Rosemary (Rosmarinus officinalis)
Rosemary is an attractive evergreen shrub with pine needle-like leaves. It's trusses of blue flowers last through the year in a warm, humid environment. It will grow to a height of between 3 and 5 feet.
The fundamentals for successfully growing rosemary are well-drained soil, and allow the plant lots of sun. You can grow rosemary in the ground year round. Provide a sandy, well draining soil and 6-8 hours of full sunlight. It's easier to grow your rosemary in a pot all year. Since rosemary likes it on the dry side, terracotta pots are an especially good choice. You can grow Rosemary from cuttings of the twisted wood of non-flowering branches, or layer established branches. Rosemary can also be grown from seed. In a warm climate it can remain in the same location for up to 30 years.
Rosemary has one of those distinctive, strong flavours that convince the palate that herbs aren't just delicate things reserved for dainty soups and sprinkling on baby vegetables. It takes hold of the taste buds with a woodsy flavour, somewhat piny, mint like yet sweeter, with a slight ginger finish. It can also be used as a subtle accent, using just a hint of the flavour lightening the mood of an otherwise mundane sauce or pastry. Its flavour harmonizes with those of poultry, fish, lamb, beef, and pork particularly in their roasted forms. Rosemary enhances tomatoes spinach, peas, mushrooms, squash, cheese, eggs, lentils, and complements the herbs chives, thyme, chervil, parsley, and bay in recipes. Soups like potato and eggplant benefit from rosemary's robust character, as do marinades, salad dressings, bouquet garnish, and cream —sauces. You can use both the flowers and leaves for garnishing and cooking. Crush or mince the spiky leaves before sprinkling over or rubbing into foods.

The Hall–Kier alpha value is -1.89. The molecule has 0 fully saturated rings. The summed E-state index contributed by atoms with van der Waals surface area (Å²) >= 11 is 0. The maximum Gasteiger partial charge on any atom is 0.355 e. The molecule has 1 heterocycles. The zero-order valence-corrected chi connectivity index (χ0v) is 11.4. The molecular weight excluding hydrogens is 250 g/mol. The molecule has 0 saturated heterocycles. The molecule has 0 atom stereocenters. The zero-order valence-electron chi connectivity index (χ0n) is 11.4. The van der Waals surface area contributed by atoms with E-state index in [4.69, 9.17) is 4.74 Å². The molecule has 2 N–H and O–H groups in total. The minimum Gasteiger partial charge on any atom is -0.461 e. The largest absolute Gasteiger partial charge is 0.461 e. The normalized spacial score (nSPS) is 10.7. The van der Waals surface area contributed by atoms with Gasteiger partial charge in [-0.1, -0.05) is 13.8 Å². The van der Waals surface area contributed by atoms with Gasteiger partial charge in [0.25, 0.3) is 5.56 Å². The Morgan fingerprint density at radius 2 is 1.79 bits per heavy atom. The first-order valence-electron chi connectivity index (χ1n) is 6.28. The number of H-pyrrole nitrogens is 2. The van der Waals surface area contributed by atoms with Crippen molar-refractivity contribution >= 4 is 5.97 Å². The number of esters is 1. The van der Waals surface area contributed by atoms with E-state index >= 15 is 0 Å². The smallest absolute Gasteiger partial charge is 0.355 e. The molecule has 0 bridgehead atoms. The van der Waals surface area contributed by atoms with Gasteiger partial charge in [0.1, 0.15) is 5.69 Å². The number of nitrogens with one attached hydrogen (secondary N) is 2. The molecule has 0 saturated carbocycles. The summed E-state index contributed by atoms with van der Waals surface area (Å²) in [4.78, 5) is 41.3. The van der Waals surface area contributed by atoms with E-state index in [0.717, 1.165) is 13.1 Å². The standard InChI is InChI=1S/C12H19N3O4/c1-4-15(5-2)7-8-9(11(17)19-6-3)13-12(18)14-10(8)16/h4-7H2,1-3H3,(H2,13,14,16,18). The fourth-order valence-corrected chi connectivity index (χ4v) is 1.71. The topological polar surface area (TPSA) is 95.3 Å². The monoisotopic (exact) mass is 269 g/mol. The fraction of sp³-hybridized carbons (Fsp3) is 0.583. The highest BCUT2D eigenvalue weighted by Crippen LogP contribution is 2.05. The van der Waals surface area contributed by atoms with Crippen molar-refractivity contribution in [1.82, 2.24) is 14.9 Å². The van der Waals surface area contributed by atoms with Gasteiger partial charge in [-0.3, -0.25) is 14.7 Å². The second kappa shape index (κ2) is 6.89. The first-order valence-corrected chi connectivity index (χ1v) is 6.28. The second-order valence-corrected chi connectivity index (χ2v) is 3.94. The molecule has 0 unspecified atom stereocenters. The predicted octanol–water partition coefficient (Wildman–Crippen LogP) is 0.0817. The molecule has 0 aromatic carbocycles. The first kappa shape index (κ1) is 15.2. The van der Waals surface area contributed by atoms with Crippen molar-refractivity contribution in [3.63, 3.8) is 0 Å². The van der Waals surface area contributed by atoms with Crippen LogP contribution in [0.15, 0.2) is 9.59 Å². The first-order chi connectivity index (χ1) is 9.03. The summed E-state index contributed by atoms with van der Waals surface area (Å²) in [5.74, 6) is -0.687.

Scientists say that the scent of rosemary is an effective memory stimulant. This might make a nice potted plant for your desk at work, or where the kids do their homework!